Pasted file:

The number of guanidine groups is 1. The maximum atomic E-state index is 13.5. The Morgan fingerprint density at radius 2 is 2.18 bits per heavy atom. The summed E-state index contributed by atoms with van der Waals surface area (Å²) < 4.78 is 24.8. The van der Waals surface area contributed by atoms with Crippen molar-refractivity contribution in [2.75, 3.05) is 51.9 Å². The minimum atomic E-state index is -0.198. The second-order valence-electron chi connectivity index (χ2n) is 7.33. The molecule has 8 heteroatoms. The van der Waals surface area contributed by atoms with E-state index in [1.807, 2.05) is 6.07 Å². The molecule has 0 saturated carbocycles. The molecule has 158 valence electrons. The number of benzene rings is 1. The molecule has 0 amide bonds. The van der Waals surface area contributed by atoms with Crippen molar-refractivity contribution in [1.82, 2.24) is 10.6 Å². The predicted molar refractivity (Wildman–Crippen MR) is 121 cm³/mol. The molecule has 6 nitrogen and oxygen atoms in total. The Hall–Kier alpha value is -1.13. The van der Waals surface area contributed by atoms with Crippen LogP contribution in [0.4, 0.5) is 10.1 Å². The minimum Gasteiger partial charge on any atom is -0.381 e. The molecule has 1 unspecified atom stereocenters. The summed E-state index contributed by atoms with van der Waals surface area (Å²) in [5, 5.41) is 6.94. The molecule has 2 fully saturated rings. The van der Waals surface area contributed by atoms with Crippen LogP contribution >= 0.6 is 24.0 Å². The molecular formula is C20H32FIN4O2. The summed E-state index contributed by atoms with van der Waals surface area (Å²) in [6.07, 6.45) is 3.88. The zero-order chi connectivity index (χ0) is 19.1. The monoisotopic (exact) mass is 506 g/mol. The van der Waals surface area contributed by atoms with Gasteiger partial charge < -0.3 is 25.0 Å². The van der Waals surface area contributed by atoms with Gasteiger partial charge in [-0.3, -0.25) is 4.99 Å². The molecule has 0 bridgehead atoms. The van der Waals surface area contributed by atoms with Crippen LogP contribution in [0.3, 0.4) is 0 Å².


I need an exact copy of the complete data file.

The number of guanidine groups is 1. The maximum atomic E-state index is 13.5. The Morgan fingerprint density at radius 2 is 2.18 bits per heavy atom. The summed E-state index contributed by atoms with van der Waals surface area (Å²) < 4.78 is 24.8. The van der Waals surface area contributed by atoms with Crippen molar-refractivity contribution in [2.75, 3.05) is 51.9 Å². The minimum atomic E-state index is -0.198. The second-order valence-electron chi connectivity index (χ2n) is 7.33. The molecule has 8 heteroatoms. The van der Waals surface area contributed by atoms with E-state index in [1.807, 2.05) is 6.07 Å². The molecule has 0 saturated carbocycles. The molecule has 158 valence electrons. The number of benzene rings is 1. The molecule has 0 amide bonds. The van der Waals surface area contributed by atoms with Crippen molar-refractivity contribution in [1.82, 2.24) is 10.6 Å². The predicted molar refractivity (Wildman–Crippen MR) is 121 cm³/mol. The molecule has 6 nitrogen and oxygen atoms in total. The Hall–Kier alpha value is -1.13. The van der Waals surface area contributed by atoms with Crippen LogP contribution in [0.4, 0.5) is 10.1 Å². The minimum Gasteiger partial charge on any atom is -0.381 e. The molecule has 1 unspecified atom stereocenters. The summed E-state index contributed by atoms with van der Waals surface area (Å²) in [5, 5.41) is 6.94. The molecule has 2 fully saturated rings. The van der Waals surface area contributed by atoms with Crippen LogP contribution >= 0.6 is 24.0 Å². The molecular formula is C20H32FIN4O2. The summed E-state index contributed by atoms with van der Waals surface area (Å²) in [6.07, 6.45) is 3.88. The zero-order chi connectivity index (χ0) is 19.1. The monoisotopic (exact) mass is 506 g/mol. The van der Waals surface area contributed by atoms with Gasteiger partial charge < -0.3 is 25.0 Å². The van der Waals surface area contributed by atoms with Gasteiger partial charge in [-0.3, -0.25) is 4.99 Å². The molecule has 0 bridgehead atoms. The van der Waals surface area contributed by atoms with Crippen LogP contribution in [0.3, 0.4) is 0 Å².